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Reviewed by:
  • Speak the Music: Robert Mann and the Mysteries of Chamber Music Directed by Allan Miller
  • Beth Fleming
Speak the Music: Robert Mann and the Mysteries of Chamber Music. DVD. Directed by Allan Miller. [New York]: First Run Features, 2013. FRF915786D. $24.95.

Ninety-three years of wisdom and passion for the unique wonders of performing and teaching chamber music are elegantly interwoven into this made for television documentary on the life and work of Robert Mann, a legendary figure in the world of professionally performed chamber music. Robert Mann was born in 1920 and vignettes of his young life that he relates through the course of this enlightening documentary are aptly illustrated by family photographs of him as he grew up.

Robert Mann was the founding first violinist of the renowned Julliard String Quartet and worked with the group for 52 consecutive years, from 1946 to 1997. The documentary makes it blatantly clear that chamber music is much more than just a job to this man, it was and remains his undying passion. Though the skillful filming of Robert Mann going about his daily activities in his ninety third year of life, combined with rare footage from Julliard String Quartet performances of the past and image stills from Mann’s past that help tell the story of his early years, Oscar-winning director Allan Miller provides a deeply personal, beautifully intimate view of this Titan of the chamber music world.

Miller takes us into Mann’s life by interviewing people Mann has taught over the years and each one of these students grew to become some of classical music’s greatest performers. Additionally the film also reveals some of Mann’s remarkable coaching sessions with young string quartets, and the profound influence Robert Mann has had as an instructor is powerfully presented. Mann’s family speaks about what it was like to be raised in a musical, artistic family. Robert Mann’s son Nicholas is a professional violinist and violist and there are some sublime musical moments in the documentary when he and his father play duets and later perform in a couple of chamber ensembles together. In this family-centered segment we also find that Robert Mann composes excellent music, often meant to highlight dramatic story telling by his creative wife.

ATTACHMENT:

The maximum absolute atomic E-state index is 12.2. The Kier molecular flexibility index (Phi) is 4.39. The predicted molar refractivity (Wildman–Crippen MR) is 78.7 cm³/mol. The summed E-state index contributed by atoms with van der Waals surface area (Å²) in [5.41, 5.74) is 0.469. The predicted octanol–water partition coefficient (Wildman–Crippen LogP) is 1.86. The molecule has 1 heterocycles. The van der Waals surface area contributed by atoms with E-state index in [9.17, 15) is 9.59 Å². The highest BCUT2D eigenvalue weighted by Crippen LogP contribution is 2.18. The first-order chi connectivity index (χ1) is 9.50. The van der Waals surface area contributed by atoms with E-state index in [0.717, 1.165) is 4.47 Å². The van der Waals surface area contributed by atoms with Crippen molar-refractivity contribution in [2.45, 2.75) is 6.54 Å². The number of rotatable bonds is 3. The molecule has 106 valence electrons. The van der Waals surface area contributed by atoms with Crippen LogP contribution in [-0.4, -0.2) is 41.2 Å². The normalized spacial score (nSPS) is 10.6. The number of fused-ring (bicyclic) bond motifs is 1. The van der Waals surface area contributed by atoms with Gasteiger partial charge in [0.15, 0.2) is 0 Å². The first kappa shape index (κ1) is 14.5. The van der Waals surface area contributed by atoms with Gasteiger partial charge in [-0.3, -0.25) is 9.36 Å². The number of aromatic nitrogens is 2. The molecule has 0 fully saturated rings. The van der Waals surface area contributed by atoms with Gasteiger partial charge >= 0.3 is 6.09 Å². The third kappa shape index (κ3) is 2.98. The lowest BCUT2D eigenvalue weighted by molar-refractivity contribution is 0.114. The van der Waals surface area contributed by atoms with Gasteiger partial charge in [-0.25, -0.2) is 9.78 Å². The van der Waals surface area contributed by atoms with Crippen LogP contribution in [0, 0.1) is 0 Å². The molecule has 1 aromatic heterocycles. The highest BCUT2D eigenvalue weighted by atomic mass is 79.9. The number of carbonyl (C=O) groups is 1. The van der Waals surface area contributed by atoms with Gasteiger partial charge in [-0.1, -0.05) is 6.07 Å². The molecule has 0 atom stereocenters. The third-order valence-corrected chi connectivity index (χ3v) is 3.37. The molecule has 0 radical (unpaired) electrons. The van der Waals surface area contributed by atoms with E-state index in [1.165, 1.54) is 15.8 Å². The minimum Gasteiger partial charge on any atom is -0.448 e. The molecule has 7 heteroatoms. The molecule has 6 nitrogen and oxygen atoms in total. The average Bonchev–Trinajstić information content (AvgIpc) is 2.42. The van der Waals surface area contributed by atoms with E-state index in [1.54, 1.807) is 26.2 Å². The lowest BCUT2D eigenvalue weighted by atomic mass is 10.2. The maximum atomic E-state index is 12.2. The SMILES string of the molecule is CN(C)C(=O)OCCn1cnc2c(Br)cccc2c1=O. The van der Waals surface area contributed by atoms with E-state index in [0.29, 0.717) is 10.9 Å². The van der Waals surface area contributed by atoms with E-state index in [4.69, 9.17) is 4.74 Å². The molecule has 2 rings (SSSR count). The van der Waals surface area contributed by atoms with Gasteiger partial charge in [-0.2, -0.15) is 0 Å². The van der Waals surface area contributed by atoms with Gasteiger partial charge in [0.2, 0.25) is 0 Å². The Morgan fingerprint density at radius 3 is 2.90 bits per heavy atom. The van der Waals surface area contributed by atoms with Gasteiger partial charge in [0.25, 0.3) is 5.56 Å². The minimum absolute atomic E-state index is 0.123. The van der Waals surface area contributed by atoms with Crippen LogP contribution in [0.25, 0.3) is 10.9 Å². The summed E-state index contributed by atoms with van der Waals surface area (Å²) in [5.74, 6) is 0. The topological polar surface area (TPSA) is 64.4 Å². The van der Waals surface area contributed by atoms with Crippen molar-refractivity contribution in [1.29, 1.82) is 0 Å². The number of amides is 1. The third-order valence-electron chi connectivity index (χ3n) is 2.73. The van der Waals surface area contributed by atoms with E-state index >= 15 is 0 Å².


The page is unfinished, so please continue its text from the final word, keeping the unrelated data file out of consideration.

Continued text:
Ultimately this film joyously celebrates that Robert Mann has been a powerful influence in the world of classical music for over seventy years. He encouraged the [End Page 143] Julliard String Quartet to be one of the first professional quartets to specialize in the music of Bartok and later they regularly programmed the music of contemporary composers alongside the works of the early masters. Through Miller’s seamless interwoven tapestry of visual resources and the glorious soundtrack of live and rare recorded musical footage of the Julliard String Quartet, it is easy to see why Richard Dyer of The Boston Globe dubbed Robert Mann “one of the country’s most admired and deeply loved musicians.”

Beth Fleming
Oklahoma City University
...

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Additional Information

ISSN
1534-150X
Print ISSN
0027-4380
Pages
pp. 143-144
Launched on MUSE
2014-08-19
Open Access
No
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